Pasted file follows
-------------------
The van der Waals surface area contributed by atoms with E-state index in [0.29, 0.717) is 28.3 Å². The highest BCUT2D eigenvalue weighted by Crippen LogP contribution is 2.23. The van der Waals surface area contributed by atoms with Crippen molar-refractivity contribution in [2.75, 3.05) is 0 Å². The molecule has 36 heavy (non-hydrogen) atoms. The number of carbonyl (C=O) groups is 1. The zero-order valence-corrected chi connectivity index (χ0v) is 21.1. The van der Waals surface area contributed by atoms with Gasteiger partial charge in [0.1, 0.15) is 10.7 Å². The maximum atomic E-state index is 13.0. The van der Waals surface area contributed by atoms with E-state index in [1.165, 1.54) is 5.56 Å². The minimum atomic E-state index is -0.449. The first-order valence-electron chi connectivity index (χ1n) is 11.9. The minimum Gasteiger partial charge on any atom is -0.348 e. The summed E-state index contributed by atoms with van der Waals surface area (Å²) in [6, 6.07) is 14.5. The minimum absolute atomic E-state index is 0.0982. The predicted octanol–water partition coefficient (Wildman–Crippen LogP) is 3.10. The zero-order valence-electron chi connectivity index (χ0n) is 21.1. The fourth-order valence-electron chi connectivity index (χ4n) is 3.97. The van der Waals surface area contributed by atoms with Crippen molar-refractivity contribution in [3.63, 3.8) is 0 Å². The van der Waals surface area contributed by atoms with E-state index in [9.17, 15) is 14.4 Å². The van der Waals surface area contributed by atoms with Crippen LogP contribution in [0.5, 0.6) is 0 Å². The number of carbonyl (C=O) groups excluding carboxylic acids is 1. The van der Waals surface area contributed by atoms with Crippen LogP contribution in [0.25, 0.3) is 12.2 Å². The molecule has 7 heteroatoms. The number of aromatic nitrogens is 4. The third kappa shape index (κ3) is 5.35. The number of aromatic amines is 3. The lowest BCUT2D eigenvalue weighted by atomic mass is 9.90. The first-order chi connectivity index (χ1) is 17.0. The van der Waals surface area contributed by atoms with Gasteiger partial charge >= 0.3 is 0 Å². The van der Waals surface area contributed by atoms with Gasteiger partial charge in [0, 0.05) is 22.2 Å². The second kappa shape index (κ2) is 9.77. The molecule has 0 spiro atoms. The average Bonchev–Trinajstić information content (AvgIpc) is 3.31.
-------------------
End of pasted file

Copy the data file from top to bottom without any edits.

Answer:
The van der Waals surface area contributed by atoms with E-state index in [0.29, 0.717) is 28.3 Å². The highest BCUT2D eigenvalue weighted by Crippen LogP contribution is 2.23. The van der Waals surface area contributed by atoms with Crippen molar-refractivity contribution in [2.75, 3.05) is 0 Å². The molecule has 36 heavy (non-hydrogen) atoms. The number of carbonyl (C=O) groups is 1. The zero-order valence-corrected chi connectivity index (χ0v) is 21.1. The van der Waals surface area contributed by atoms with Gasteiger partial charge in [0.1, 0.15) is 10.7 Å². The maximum atomic E-state index is 13.0. The van der Waals surface area contributed by atoms with E-state index in [1.165, 1.54) is 5.56 Å². The minimum atomic E-state index is -0.449. The first-order valence-electron chi connectivity index (χ1n) is 11.9. The minimum Gasteiger partial charge on any atom is -0.348 e. The summed E-state index contributed by atoms with van der Waals surface area (Å²) in [6, 6.07) is 14.5. The minimum absolute atomic E-state index is 0.0982. The predicted octanol–water partition coefficient (Wildman–Crippen LogP) is 3.10. The zero-order valence-electron chi connectivity index (χ0n) is 21.1. The fourth-order valence-electron chi connectivity index (χ4n) is 3.97. The van der Waals surface area contributed by atoms with Crippen molar-refractivity contribution in [3.63, 3.8) is 0 Å². The van der Waals surface area contributed by atoms with E-state index in [9.17, 15) is 14.4 Å². The van der Waals surface area contributed by atoms with Crippen LogP contribution in [0.5, 0.6) is 0 Å². The number of carbonyl (C=O) groups excluding carboxylic acids is 1. The van der Waals surface area contributed by atoms with Crippen LogP contribution in [0.25, 0.3) is 12.2 Å². The molecule has 7 heteroatoms. The number of aromatic nitrogens is 4. The third kappa shape index (κ3) is 5.35. The number of aromatic amines is 3. The lowest BCUT2D eigenvalue weighted by atomic mass is 9.90. The first-order chi connectivity index (χ1) is 17.0. The van der Waals surface area contributed by atoms with Gasteiger partial charge >= 0.3 is 0 Å². The van der Waals surface area contributed by atoms with Gasteiger partial charge in [0, 0.05) is 22.2 Å². The second kappa shape index (κ2) is 9.77. The molecule has 0 spiro atoms. The average Bonchev–Trinajstić information content (AvgIpc) is 3.31.